4. CBS : Chad Ochocinco is struggling a little bit. He’s not getting the ball thrown to him as much as T.O. What’s going on with him?
Sheppard : If I’m not mistaken, he got 12 balls thrown to him in the first game. You look at that, and maybe it’s not so true. He’s had some chances. But things tend to come in bunches. In his case, he hasn’t had the same opportunities that he had that first game. Those are things where it’s a lot more about the opportunities. Everything has to be right to get the ball, not just have the play designed to go to you. It has to be right with the style of coverage they play. Sometimes we call the right play and get the wrong coverage.
CBS : Chad has been one touchdown away from breaking the club record for touchdowns for, like, six weeks. It’s bizarre he’s not scoring touchdowns. It just seems a little odd, because it’s been so prevalent the past six or seven years.
Sheppard : If you look at it, you’re going to be hard-pressed to remember any throws in the end zone to him. He’s the straw that stirs the drink here. He’s the guy that everybody knows we’re going to attempt to get him the football. They start with him (defensively). A lot of it is because they’re aware of Chad and what he’s doing.
CBS : The only one I remember is when Chad was going across the back of the end zone, and it was tipped or he missed it or something like that.
Sheppard : That was a hard deal, because the throw was supposed to go the other way. It can come back to Chad late, but the way it worked out was it was more of a quick scramble by Carson, and as Chad started to come open, Carson had to throw it before he knew where (Ochocinco) was going to be. So, he just took a guess, and it was a little bit overshot.
5. CBS : You went back to your high school last week because you were inducted into the school’s Hall of Fame. Now, when somebody asks you if you’re a Hall of Famer, you can say that you are. Sheppard: It’s such a great honor, especially when you know how many people that were around you that were better than you. You know? Sometimes I think to myself if it isn’t more a recognition of professional achievement as a coach in the NFL.
CBS : You said all three of your kids were there …
Sheppard : Actually, all four were there.
CBS : But that’s got to be a pretty cool to be recognized for something like that.
Sheppard : It’s a great honor. It’s almost embarrassing from the standpoint that really, deep down, you ask how many others are more deserving than you. But yeah, no one will ever appreciate that honor more than I.
Posted on: October 22, 2010 5:26 pm
Edited on: October 22, 2010 6:23 pm
Posted by Will Brinson
There are eight divisions in football. You probably know that.
What you might not know is that there are 13 teams in first place right now. 13! That's the first time in NFL history that this many teams have been in first place six weeks into the year.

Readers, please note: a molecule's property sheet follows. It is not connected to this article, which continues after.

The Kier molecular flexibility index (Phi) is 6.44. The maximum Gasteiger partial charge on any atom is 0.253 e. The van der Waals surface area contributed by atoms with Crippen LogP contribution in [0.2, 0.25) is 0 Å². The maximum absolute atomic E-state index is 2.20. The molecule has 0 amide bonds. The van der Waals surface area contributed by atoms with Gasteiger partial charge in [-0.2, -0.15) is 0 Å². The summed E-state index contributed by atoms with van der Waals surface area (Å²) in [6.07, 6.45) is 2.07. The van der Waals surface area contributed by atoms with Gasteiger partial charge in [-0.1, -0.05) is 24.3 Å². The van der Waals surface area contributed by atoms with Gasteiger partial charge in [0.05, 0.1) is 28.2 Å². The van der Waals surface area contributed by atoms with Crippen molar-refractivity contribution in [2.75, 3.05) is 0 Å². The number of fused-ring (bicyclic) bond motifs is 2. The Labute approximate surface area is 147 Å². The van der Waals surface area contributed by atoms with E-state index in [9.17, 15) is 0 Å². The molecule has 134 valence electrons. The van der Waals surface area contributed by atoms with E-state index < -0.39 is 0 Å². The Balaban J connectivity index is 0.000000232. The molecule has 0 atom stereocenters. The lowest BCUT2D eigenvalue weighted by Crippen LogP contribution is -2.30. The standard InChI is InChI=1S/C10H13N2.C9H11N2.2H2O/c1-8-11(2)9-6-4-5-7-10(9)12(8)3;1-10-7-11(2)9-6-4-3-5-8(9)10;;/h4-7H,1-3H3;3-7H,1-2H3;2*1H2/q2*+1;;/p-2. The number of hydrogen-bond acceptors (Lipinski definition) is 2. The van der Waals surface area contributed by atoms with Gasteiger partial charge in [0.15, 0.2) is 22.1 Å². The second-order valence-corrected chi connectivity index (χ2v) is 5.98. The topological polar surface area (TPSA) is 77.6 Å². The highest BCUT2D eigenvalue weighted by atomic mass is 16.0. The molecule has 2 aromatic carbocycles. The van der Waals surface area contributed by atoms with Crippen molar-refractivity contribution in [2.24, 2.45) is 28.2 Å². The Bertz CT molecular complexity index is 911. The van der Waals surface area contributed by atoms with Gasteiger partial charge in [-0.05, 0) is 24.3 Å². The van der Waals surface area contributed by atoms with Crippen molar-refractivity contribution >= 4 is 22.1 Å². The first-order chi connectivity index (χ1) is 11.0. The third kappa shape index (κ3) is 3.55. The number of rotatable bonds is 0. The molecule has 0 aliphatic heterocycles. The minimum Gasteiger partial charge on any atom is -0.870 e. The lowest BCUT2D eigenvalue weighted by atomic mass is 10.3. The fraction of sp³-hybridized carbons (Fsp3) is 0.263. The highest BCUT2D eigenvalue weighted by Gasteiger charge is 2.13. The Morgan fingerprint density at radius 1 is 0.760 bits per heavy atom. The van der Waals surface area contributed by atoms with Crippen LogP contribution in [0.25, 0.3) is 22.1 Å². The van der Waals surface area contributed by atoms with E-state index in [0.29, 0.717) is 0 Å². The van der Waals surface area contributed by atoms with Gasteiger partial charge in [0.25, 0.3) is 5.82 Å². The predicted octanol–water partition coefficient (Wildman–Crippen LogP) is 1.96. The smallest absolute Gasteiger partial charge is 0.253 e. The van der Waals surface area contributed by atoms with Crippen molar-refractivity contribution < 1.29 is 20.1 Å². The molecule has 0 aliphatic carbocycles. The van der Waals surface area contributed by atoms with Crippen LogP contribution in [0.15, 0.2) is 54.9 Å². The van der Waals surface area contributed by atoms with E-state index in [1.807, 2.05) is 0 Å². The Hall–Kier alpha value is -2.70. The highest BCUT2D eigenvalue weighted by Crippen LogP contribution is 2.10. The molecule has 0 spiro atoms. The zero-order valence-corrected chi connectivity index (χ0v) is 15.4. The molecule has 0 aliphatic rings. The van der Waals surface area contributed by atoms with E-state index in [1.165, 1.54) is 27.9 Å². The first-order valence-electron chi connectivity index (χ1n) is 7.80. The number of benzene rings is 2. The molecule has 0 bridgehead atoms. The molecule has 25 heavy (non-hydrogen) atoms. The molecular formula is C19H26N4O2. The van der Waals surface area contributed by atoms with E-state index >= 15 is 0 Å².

Want more proof that there's parity in the NFL? For only the second time in history, there are 21 teams with a .500 or better record -- which is bananas, frankly.
Not to mention Cincinnati and Minnesota at 2-3 and we have the three cellar dwellers of the AFC West kicking it at 2-4. (Granted, they're not within "striking distance" of .500, but they're just two games back of first place.)
All of that is to say, there are only four teams that you can reasonably say are finished six weeks into the year -- the Panthers, the Bills, the Browns and the Lions.
Even Detroit's got a shot given how topsy-turvy that division looks.
Of course, this isn't playing out with just shoddy football -- 51 games this year have been decided by eight points or less, which is equal to the third highest number through seven weeks since 1994.
Factor in that only two games this week have spreads of more than 10 points (nine games are your standard "three-pointers"), and it's pretty obvious that, right now, we have some of the most even-field-football going on in a long time.
Make sure to enjoy it.
Remember how the Atlanta Falcons gave up some big plays to the Eagles? Well, that's part of their "thing" -- they have a talented defense but one that's young and it can burn them if teams take shots downfield.
That could be problematic in Week 7, considering that Terrell Owens and Chad Ochocinco rank second and fourth, respectively, in active players with receptions of 40-plus yards.
Enjoy a good shootout? Like watching fantasy players pile up points? Then you should probably check out the Jaguars-Chiefs game. Jacksonville tops the league with eight 40-yard-plus passes allowed and give up an obscene 8.8 yards per pass to opponents, not to mention 263.7 yards per game in the air. KC's not that much better, having given up five 40-plus bombs and 249.4 yards per game through the air so far this season.
Of course, they haven't played Trent Edwards and/or Todd Bouman all year, though.